New York Review of Books Review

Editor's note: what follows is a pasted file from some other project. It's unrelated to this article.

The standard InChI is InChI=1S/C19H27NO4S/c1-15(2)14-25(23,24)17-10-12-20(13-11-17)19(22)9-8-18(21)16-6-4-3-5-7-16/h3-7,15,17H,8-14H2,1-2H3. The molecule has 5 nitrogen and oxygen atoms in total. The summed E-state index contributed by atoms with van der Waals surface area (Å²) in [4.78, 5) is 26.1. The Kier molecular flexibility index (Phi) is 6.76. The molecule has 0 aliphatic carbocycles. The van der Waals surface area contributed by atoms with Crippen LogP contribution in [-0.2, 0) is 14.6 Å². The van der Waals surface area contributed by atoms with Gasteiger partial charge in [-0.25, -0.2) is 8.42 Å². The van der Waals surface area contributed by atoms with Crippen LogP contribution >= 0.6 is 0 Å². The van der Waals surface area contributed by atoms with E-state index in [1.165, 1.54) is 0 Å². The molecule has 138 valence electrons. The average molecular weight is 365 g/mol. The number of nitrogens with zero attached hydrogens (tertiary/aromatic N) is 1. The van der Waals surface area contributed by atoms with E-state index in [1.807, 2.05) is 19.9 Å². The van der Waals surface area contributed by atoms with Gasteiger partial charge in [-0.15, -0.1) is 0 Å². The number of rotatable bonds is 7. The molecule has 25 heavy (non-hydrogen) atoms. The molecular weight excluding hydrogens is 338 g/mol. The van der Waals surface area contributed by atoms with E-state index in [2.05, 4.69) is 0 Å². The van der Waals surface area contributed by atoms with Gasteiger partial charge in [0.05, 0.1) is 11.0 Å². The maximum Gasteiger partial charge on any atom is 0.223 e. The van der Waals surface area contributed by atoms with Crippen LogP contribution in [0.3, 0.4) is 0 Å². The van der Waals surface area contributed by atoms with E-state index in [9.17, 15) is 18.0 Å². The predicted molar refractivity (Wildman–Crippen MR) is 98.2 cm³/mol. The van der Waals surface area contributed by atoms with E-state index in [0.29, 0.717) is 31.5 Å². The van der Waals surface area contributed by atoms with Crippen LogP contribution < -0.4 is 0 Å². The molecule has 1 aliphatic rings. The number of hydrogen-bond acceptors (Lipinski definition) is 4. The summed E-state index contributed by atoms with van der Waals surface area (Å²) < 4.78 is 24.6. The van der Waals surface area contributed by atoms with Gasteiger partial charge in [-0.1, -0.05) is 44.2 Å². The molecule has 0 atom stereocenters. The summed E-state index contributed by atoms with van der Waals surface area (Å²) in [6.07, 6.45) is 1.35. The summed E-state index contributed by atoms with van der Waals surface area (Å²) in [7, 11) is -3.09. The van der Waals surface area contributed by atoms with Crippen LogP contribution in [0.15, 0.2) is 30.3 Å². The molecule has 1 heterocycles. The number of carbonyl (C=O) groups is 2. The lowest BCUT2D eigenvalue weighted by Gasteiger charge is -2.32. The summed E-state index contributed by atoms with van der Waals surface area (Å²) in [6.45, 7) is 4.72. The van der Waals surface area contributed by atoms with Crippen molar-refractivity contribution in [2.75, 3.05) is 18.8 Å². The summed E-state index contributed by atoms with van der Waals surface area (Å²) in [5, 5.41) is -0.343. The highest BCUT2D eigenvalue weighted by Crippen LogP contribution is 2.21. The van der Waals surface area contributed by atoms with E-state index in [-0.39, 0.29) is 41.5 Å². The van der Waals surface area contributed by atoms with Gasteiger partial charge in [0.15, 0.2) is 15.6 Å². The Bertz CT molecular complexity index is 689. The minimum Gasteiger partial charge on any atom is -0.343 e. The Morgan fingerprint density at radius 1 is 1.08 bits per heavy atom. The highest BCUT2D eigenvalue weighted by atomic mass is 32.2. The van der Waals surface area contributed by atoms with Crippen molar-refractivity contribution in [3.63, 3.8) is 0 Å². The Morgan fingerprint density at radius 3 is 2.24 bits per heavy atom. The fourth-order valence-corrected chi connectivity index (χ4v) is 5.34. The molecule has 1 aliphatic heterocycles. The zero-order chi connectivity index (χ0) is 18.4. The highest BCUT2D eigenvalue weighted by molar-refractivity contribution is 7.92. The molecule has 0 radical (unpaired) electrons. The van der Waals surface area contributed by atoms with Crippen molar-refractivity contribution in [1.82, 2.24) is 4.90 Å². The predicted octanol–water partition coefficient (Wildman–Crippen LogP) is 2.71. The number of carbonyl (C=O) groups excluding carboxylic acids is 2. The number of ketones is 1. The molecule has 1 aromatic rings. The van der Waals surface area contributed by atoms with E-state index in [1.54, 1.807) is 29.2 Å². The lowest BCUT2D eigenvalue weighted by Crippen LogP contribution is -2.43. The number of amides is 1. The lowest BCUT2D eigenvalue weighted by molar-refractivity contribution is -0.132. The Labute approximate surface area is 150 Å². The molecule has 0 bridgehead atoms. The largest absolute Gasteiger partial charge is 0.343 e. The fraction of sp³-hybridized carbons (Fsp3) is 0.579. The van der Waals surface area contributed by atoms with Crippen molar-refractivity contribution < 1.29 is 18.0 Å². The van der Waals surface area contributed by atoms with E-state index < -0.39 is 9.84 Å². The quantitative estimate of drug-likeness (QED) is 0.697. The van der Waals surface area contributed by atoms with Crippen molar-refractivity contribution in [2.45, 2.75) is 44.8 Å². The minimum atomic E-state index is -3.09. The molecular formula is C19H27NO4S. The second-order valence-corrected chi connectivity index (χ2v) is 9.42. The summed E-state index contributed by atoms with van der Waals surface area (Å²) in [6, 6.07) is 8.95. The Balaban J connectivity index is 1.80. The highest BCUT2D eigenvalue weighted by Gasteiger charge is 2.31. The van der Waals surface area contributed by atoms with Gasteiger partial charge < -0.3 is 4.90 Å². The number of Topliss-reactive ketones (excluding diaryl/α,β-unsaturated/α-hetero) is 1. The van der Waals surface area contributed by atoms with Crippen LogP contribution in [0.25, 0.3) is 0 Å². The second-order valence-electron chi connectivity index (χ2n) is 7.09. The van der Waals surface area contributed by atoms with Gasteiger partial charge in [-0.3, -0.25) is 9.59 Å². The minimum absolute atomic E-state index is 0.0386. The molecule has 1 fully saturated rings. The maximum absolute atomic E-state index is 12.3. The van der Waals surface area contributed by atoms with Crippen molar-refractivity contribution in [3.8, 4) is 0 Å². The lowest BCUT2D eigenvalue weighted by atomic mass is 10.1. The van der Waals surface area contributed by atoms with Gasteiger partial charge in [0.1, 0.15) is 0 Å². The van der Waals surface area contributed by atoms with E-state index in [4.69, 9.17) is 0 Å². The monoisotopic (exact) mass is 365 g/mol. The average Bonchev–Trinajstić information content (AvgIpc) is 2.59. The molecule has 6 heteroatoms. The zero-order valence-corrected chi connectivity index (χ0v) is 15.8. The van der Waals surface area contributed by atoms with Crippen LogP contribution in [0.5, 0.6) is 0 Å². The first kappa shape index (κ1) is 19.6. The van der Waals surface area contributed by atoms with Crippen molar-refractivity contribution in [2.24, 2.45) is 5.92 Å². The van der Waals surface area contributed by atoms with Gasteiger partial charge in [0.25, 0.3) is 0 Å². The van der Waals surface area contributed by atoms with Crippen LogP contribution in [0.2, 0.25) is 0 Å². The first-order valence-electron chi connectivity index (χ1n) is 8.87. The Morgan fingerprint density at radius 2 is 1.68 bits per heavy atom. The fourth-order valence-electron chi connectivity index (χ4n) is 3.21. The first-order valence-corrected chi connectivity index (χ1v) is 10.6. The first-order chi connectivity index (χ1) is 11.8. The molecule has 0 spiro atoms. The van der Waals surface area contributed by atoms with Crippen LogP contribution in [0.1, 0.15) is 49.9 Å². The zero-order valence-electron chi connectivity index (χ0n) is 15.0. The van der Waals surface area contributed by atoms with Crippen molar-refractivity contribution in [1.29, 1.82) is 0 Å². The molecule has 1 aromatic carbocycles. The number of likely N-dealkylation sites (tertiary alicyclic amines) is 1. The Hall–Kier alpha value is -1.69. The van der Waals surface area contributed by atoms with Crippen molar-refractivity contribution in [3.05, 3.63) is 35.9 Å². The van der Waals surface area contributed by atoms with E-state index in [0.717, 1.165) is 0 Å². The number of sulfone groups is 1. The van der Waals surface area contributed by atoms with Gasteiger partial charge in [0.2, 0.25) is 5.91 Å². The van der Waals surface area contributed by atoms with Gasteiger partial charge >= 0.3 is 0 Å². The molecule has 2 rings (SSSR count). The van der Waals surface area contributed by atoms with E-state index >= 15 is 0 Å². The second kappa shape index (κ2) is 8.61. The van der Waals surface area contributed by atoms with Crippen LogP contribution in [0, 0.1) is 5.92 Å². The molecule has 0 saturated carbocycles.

AS A magazine editor, you have to care about both the big picture and the tiny details. And for some reason the title of Richard Russo's first collection of nonfiction - "The Destiny Thief" - sounds more like a straight-to-streaming bomb starring Nicolas Cage than a book of " Essays on Writing, Writers and Life." I had to have a sidebar with myself about that subtitle, too. It brought to mind a photograph that hung on the wall of a celebrated writer and editor I once worked for, in which he had been caught pontificating while his polite friend - the writer Janet Malcolm - feigned interest with a glazed, thousand-mile stare. Above her head, as a joke, someone had pasted a thought bubble: "You fascinate me!" it said. "Please, go on." I have always been under the impression that what killed that day's conversational buzz was the most shopworn of all literary shoptalk: a writer waxing on about writing. Encountered in a book, earnest accounts of what goes on in the mind of those who stare at computer screens all day can be, to quote Mark Twain - whom Russo frequently cites here - "chloroform in print." The higgledy-piggledy provenance of these pieces - The Sewanee Review, two book introductions (a Twain collection, Dickens's "The Pickwick Papers"), an address to the 2004 graduates of Colby College and so forth - might make you think you're about to dig into a smorgasbord of frozen leftovers. But it turns out that Russo the nonfiction writer is a lot like Russo the Pulitzer Prize-winning novelist. He is affably disagreeable, wry, idiosyncratic, vulnerably bighearted, a craftsman of lubricated sentences. In the end, you almost always want Russo to go on. That said, the danger of rounding up writing assignments originally executed for different purposes is that you cannot help measuring them against one another. Russo's graduation speech is better than most such peppy pensées aimed at the yetto-be employed, but it hardly exceeds the limits of the genre. Neither does his look at "The Pickwick Papers," which (unlike his rounded introduction on Twain) is written in a professorial shorthand that might make you feel like a student who didn't complete the reading assignment. As a whole, the book is a quest to understand nothing less than why life turns out the way it does, whether you're J. D. Salinger or some guy named David - a supposedly superior talent to Russo when they both attended the University of Arizona. Their creative-writing professor fawned over him, giving David a sparkling A to Russo's pitiful B. If that didn't make it clear who the professor thought would succeed, one day, after remarking that most writers have about a thousand pages of guano in them, he turned to Russo and said, "In your case, make it 2,000." That prognosis visited several decades of selfdoubt and anxiety - "those dread whisperers" - on Russo, but he did the spadework and stuck it out, while his friend pretty much gave up. He weaves scenes from these destinyswapping years - the gut-punching failures; the life of teaching that enabled the life of writing - with literary long takes, illuminating a winding road trip. Of special interest to fans who can't get enough scoop on the real place - Gloversville, N.Y. - that inspired his most celebrated novels, Russo sprinkles these pages with a number of boyhood anecdotes, including an unflinching set piece on his constructionworking father, a Utah Beach war hero who returns home to embrace a beta-dog existence, much to the distress of his son. Russo the American lit Ph.D. makes appearances too, demystifying his craft with lessons drawn from his broad reading. Among other curious topics, he explores a pet theory that Fitzgerald might have regretted writing "The Great Gatsby" in the first-person voice of Nick Carraway, but by the time he realized the consequences it was too late to start again. Perhaps what's most admirable about these essays is their genial and searching tone. In this know-it-all age of thoughtleader messiahs and thumb-taunting Twitter Torquemadas, Russo places his faith in the ideals of art - ambiguity, paradox, heresy, the sublime - over the black-andwhite ideologies of our current politics. Leave it to a fiction writer to remind us that the world is, more often than not, messily subjective. For a comic novelist, such human pretension is a gift. In "The Gravestone and the Commode" - a surreal juxtaposition that appeared outside his window one day when workers remodeling a bathroom in his house temporarily stored the toilet next to an old headstone in the backyard - Russo writes: "There's no need for any writer to make the world a funny place. It is a funny place." Not to everyone, it turns out. He is soon involved in a dinner party row with a woman who considers him cruel for making fun of people who stutter. Russo's retort may not be a woke joke, but it isn't flippant: "The best humor," he points out, "has always resided in the chamber next to the one occupied by suffering." Pain and laughter also react chemically in "Imagining Jenny," a standout, which was originally published as the afterword to a memoir by Jennifer Finney Boylan. Here, Russo recounts the brutal week he spent at the bedside of the author, a friend of many years, as she underwent gender reassignment surgery. In a semi-state of shock over what's about to happen to his former beer-drinking buddy Jim, a fellow professor at Colby, Russo confesses to a series of anxious gaffes - referring to Jenny as him - and seeks "solace and understanding in narrative," even though these were "cautionary parables of transformation, of men who turn into wolves, into vampires, even into insects." He also makes an un-woke joke about the surgery. It is an outburst of exasperation as much with the situation as his own sense that what's happening here - a man transforming into a woman - threatens not just his personal but his professional life. "As social and natural scientists continue to erode our belief in free will by revealing the extent of our genetic and cultural programming," he writes, with nostrils flaring, "novelists continue to hold people accountable for their actions and the consequences of those actions. This is the fiction writer's manifesto, because without it there's no story." For a moment, it's as if Russo has forgotten his own earlier advice: "If playing God scares you," he declares, fully confident of his omniscient powers as a novelist, "there are other professions." The problem for Russo is that destiny decided long ago that this was the only one for him. ? It turns out that Russo the nonfiction writer is a lot like Russo the Pulitzer Prize-winning novelist. JAY FIELDEN is the editor in chief of Esquire.